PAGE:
In the event in examination step 66 the test sums PSA' and PSA compared with one another do not agree, in the following step 74 it is established that the data of the other comparison (comparison V5) with positive results are fault free, that is the data B and D. These data B or D are loaded in step 76 into the memory areas a and c and in method step 78 the test sums PSAn and PSCn are formed from the new data An, Cn. Finally through steps 80 and 82 the program is ended.
Program Section III illustrated in FIG. 2d is branched to if the fault number is Z=5. Accordingly the fault type 5 (see Table 5) is present, as is determined in step 84. In the following step 86 a recognition is made of which comparison produced the agreement of the data. In the chosen example this is the comparison V5 with involved data B and D. Accordingly in step 88 the fault free data B or D is loaded into the other memory areas a and c. In step 90 the test sums PSAn and PSCn are formed from the new data An and Cn, which upon renewed carrying out of the method in accordance with this exemplary embodiment are used as first test sums PSA, PSC. Then after passing through step 92 with its statistical evaluation of the faults the program is exited in step 94.
The program Section V illustrated in FIG. 2e is used in the case of a fault number Z=6. This fault number Z is associated with fault type 3 or 6 (see Tables 3 and 6), as is given in step 96. In the following step 98 second test sums PSA' to PSD' are formed from the actual data A to D. In the following examination steps 100, 104, 108 and 112 it is determined for which data A to D the first test sums PSA to PSD agree with the second test sums PSA' to PSD'. Upon agreement a branch is made to the following step, that is to step 102, 106, 110 or 114, and the fault free data are loaded into the other memory areas, as is given in the forementioned method steps 102, 106, 110 and 114. Thereafter in step 103 the first test sum is formed from the newly stored data and thereafter following step 118, in which the faults are statistically evaluated, in step 120 the program is exited.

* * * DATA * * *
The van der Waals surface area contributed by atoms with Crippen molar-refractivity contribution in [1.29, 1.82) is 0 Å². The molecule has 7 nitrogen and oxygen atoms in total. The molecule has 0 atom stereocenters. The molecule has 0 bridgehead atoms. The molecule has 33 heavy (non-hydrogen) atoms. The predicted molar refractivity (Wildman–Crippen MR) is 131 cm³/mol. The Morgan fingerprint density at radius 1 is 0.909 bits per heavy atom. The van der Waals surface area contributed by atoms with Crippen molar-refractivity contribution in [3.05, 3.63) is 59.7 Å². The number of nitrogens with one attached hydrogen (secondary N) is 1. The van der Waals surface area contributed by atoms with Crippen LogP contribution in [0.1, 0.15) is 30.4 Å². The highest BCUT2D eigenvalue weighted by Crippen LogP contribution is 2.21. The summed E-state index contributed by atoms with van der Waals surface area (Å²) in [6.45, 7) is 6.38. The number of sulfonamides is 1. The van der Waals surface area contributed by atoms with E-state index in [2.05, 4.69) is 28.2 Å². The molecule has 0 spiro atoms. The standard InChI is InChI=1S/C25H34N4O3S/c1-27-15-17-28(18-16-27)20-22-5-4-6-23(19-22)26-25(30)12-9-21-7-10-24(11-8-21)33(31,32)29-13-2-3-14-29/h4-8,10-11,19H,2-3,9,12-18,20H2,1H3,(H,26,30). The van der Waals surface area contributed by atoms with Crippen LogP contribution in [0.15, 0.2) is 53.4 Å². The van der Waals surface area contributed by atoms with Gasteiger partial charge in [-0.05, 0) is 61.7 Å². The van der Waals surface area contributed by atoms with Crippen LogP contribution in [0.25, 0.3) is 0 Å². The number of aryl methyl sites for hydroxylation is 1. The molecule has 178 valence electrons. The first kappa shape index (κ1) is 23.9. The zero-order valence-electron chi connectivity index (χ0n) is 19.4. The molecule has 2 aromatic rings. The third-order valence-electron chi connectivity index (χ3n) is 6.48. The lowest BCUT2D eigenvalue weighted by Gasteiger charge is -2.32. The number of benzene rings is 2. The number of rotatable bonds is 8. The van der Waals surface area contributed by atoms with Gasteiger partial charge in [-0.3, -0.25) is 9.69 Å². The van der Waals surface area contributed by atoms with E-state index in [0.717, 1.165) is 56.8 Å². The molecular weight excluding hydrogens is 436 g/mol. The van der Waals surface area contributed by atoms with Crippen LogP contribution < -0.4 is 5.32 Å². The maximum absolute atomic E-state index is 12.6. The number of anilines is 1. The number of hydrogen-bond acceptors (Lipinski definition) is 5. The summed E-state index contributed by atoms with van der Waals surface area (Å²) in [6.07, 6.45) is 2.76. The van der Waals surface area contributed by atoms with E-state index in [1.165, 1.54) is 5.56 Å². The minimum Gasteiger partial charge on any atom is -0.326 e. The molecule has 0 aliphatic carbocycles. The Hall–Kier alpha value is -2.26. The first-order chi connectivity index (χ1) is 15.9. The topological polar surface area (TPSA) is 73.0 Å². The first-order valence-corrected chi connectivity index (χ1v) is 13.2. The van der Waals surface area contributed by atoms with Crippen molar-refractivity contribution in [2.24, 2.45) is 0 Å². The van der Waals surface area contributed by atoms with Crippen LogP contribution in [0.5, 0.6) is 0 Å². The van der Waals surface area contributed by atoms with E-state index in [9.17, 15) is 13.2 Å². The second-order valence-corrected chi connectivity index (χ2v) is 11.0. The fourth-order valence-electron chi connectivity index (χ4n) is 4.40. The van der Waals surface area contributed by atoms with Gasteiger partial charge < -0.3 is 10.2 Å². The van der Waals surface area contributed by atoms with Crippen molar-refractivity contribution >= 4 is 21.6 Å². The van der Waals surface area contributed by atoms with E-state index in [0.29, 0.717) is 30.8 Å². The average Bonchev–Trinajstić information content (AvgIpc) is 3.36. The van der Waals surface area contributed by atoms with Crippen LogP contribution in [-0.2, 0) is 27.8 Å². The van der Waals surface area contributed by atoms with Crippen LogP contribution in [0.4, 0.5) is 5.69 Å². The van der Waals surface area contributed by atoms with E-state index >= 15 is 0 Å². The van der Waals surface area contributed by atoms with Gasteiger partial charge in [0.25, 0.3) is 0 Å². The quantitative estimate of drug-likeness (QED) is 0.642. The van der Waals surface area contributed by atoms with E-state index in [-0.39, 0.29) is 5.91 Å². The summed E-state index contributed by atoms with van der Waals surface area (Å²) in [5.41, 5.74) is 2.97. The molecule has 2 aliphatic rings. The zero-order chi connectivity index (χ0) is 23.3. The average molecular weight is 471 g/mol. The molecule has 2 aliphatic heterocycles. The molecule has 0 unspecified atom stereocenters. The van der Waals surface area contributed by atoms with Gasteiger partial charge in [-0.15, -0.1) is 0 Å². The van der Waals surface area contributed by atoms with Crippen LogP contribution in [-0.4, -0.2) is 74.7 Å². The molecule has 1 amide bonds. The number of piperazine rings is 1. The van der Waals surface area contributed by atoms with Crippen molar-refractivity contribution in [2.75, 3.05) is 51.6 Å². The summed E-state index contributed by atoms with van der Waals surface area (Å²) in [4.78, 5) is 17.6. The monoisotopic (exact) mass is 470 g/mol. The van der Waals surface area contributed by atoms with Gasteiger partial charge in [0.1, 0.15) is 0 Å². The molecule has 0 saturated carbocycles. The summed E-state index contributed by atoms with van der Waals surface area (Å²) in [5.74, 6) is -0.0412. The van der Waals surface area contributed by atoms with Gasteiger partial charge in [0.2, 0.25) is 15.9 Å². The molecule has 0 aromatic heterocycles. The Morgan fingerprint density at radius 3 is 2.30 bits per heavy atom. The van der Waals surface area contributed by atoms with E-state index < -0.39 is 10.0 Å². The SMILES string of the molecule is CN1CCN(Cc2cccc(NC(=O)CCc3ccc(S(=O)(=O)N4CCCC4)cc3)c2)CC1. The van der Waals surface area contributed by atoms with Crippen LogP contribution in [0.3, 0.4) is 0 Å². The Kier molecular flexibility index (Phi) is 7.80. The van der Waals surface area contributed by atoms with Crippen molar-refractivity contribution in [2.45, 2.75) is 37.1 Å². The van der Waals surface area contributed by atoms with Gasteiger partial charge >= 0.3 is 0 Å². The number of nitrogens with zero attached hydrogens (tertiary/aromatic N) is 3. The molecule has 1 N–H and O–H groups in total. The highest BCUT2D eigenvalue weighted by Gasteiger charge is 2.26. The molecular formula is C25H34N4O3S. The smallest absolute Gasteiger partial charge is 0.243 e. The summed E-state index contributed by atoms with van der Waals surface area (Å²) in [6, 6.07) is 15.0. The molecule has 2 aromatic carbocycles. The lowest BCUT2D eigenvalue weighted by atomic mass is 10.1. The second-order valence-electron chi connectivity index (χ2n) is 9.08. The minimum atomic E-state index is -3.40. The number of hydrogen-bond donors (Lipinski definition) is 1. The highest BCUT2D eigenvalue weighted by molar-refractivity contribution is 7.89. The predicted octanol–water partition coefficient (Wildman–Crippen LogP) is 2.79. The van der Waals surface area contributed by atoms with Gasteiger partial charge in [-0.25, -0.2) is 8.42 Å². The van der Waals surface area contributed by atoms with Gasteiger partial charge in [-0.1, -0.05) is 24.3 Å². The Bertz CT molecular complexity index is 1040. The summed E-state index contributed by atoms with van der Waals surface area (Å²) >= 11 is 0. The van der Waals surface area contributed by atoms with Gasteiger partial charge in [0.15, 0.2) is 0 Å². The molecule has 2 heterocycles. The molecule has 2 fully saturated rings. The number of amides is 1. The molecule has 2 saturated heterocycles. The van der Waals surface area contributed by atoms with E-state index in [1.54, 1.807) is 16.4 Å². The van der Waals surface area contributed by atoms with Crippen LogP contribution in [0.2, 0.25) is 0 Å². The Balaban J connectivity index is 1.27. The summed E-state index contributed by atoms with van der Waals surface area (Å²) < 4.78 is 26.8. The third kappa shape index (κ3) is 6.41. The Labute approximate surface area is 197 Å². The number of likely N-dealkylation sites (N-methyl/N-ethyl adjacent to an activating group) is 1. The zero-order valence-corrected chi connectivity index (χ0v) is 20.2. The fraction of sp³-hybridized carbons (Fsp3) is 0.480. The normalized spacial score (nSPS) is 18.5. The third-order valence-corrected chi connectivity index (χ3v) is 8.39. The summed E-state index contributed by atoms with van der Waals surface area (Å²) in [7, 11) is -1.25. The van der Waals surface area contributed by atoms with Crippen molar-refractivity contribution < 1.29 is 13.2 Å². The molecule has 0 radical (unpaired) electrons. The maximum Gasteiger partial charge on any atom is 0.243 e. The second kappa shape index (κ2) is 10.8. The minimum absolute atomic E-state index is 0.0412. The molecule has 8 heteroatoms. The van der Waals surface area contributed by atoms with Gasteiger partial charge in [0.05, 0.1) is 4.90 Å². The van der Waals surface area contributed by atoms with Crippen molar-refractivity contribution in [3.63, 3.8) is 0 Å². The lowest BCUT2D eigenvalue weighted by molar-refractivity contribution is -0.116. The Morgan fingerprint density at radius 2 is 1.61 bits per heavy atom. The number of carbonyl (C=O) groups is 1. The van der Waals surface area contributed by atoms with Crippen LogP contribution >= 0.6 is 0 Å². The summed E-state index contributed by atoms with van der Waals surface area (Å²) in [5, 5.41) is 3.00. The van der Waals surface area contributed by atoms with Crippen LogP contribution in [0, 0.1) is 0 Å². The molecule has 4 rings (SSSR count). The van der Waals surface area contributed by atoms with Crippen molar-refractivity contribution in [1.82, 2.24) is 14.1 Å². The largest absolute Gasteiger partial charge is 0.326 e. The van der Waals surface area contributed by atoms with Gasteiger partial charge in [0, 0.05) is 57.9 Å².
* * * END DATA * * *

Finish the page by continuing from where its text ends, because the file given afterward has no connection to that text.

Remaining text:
If in step 112 it is determined that none of the first test sums PSA to PSD agree with the corresponding second proof sums PSA' to PSD', then the fault type 6 is present (step 115), that is all the data A to D have different faults. Correction of the data A to D is then not possible. Therefore in method step 116 a fault signal is created which indicates that the security relevant data A to D in the postage meter are faulty.
The exemplary embodiment described in connection with FIGS. 2a to 2e concerns the partially complex fault types 1 to 6. In practice fault type 1 appears most often, that is only one memory area has a data fault; the data in the other memory areas being fault free. For this case, which is most meaningful in practice, a simplified example of the invention is described with reference to the flow diagram illustrated in FIG. 3, in which no fault number Z is produced and a test sum comparison is not carried out. For these reasons a corresponding program can be made very simple and can be executed more quickly.
The method steps 20 to 28 illustrated in FIG. 3 agree in their sequence with those explained in the embodiment of FIG. 2a, with the exception that the described ascertainment of test sums via the data A, B, C, D and their storage is omitted (method step 24 in FIG. 2a). After the carrying out of the six comparisons V1 to V6 in step 122 a test is made of whether a memory area a, b, c, d exists which takes part in all comparisons showing lack of agreement. If this is not the case, then a branch is made to step 138 in which this operating condition is statistically evaluated and then the program is subsequently exited in step 140.